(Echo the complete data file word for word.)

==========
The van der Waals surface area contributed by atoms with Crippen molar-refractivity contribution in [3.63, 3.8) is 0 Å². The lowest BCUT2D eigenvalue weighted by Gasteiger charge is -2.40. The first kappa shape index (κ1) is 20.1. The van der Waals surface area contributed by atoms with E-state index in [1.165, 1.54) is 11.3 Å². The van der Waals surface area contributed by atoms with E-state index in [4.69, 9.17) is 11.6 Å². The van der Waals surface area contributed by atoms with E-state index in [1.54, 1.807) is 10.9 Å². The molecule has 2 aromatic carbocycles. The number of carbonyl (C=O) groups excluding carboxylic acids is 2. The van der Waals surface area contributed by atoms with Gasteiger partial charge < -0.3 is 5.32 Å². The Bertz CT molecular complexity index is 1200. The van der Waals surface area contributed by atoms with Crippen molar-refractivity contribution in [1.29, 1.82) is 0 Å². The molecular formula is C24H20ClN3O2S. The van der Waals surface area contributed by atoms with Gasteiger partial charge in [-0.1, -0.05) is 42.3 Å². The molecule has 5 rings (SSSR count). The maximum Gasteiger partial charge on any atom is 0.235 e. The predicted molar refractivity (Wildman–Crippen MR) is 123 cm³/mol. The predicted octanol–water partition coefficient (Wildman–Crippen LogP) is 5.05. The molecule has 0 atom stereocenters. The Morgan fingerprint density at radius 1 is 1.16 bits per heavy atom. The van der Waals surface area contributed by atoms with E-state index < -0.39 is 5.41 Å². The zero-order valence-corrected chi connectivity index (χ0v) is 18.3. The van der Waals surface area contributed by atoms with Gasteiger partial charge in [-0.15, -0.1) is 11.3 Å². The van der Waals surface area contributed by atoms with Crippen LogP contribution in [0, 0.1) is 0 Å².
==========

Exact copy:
The van der Waals surface area contributed by atoms with Crippen molar-refractivity contribution in [3.63, 3.8) is 0 Å². The lowest BCUT2D eigenvalue weighted by Gasteiger charge is -2.40. The first kappa shape index (κ1) is 20.1. The van der Waals surface area contributed by atoms with E-state index in [1.165, 1.54) is 11.3 Å². The van der Waals surface area contributed by atoms with E-state index in [4.69, 9.17) is 11.6 Å². The van der Waals surface area contributed by atoms with E-state index in [1.54, 1.807) is 10.9 Å². The molecule has 2 aromatic carbocycles. The number of carbonyl (C=O) groups excluding carboxylic acids is 2. The van der Waals surface area contributed by atoms with Gasteiger partial charge < -0.3 is 5.32 Å². The Bertz CT molecular complexity index is 1200. The van der Waals surface area contributed by atoms with Crippen molar-refractivity contribution in [1.29, 1.82) is 0 Å². The molecular formula is C24H20ClN3O2S. The van der Waals surface area contributed by atoms with Gasteiger partial charge in [-0.1, -0.05) is 42.3 Å². The molecule has 5 rings (SSSR count). The maximum Gasteiger partial charge on any atom is 0.235 e. The predicted molar refractivity (Wildman–Crippen MR) is 123 cm³/mol. The predicted octanol–water partition coefficient (Wildman–Crippen LogP) is 5.05. The molecule has 0 atom stereocenters. The Morgan fingerprint density at radius 1 is 1.16 bits per heavy atom. The van der Waals surface area contributed by atoms with E-state index < -0.39 is 5.41 Å². The zero-order valence-corrected chi connectivity index (χ0v) is 18.3. The van der Waals surface area contributed by atoms with Gasteiger partial charge in [-0.15, -0.1) is 11.3 Å². The van der Waals surface area contributed by atoms with Crippen LogP contribution in [0, 0.1) is 0 Å².